As you may know, Google has been experimenting with cars that can actually drive themselves without human assistance using Google’s map applications along with other hardware like video cameras, lasers and radar to have a driverless car. One of Google’s self-driving cars was involved in a rear-end collusion in California. As expected, critics are now questioning the safety of these vehicles.
Google asserts that at the of this accident, the car was not driving itself but was, in fact, operated by one of its employees. “Safety is our top priority. One of our goals is to prevent fender-benders like this one, which occurred while a person was manually driving the car,” said a Google spokesperson, noting that its self-driving cars have traveled more than 160,000 miles autonomously without incident.
This minor accident brings into focus the question of when will computer technology be sufficient to replace the judgment exercised by humans beings when they drive. Now, we have GPS’s which guide us to our destination, cruise control and active warning systems to alert us when somebody is in our blind spot. While the technology to replace human drivers is not yet here, it is not inconceivable that this will be coming in the not to distant future.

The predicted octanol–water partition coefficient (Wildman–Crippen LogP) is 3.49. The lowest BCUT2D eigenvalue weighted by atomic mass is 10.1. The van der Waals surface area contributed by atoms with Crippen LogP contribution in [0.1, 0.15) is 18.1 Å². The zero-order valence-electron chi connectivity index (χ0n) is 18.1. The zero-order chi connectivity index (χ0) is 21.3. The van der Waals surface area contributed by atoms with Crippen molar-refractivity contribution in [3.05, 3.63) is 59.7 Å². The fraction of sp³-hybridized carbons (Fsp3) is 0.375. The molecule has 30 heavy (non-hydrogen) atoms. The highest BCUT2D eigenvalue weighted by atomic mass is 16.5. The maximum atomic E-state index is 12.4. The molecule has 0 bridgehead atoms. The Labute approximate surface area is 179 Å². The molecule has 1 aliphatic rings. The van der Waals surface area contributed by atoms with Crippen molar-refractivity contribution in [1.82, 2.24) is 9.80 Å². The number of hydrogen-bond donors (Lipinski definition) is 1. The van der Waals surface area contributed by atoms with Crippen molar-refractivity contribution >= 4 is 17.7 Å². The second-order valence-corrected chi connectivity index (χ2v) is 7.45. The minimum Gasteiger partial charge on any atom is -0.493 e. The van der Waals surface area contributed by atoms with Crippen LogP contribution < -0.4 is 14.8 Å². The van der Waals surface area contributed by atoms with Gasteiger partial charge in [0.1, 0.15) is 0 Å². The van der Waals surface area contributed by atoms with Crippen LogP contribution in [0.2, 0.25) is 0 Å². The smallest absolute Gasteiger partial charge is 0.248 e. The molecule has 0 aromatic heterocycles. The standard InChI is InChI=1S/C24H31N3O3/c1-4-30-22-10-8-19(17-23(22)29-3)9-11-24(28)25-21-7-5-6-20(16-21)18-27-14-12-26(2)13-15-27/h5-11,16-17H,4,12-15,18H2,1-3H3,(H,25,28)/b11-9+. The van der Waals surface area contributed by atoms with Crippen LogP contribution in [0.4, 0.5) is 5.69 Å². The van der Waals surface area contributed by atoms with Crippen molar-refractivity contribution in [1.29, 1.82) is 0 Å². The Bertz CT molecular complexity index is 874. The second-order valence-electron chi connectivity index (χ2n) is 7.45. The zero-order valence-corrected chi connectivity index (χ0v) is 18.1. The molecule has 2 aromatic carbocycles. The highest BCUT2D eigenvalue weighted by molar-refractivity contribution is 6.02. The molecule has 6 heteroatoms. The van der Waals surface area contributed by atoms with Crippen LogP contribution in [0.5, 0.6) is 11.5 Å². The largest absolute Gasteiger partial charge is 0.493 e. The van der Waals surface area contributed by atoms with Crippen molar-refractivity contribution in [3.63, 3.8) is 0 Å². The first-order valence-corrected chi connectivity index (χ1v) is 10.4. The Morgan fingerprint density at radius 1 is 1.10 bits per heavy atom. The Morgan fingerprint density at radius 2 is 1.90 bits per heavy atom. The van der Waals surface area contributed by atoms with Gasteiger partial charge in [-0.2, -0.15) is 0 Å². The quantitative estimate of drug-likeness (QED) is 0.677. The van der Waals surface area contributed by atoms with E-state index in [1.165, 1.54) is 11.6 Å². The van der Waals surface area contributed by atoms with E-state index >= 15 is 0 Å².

Nevada will become the first state in the nation to pass legislation legalizing driverless vehicles after considerable lobbying by Google. Nevada’s DMV is working on a series of regulations regarding self-driving cars, including requirements for insurance.
Certainly self-driving cars present the promise of reducing accidents from human error but until that day occurs, we will all be surrounded on the road by human drivers using their cell phones, blasting their radios, and distracted by all sorts of outside stimulii. Accidents due to driver negligence will occur and many of these drivers will not have liability insurance.
While the Bible tells us to err is human and to forgive is divine, we should all think about what happens if we or a loved one are seriously injured through the negligence of a driver who has not purchased insurance. The only way to protect you and your family from the financial consequences of this scenario, is to purchase uninsured motorist (UM) coverage from your insurance company. UM is not required by the State of Florida and is typically not included in your insurance policy when your agent sells you “full coverage.” You need to specifically ask your insurance agent for UM coverage when you purchase insurance or you will probably be out of luck if you get hit by an uninsured human driver.
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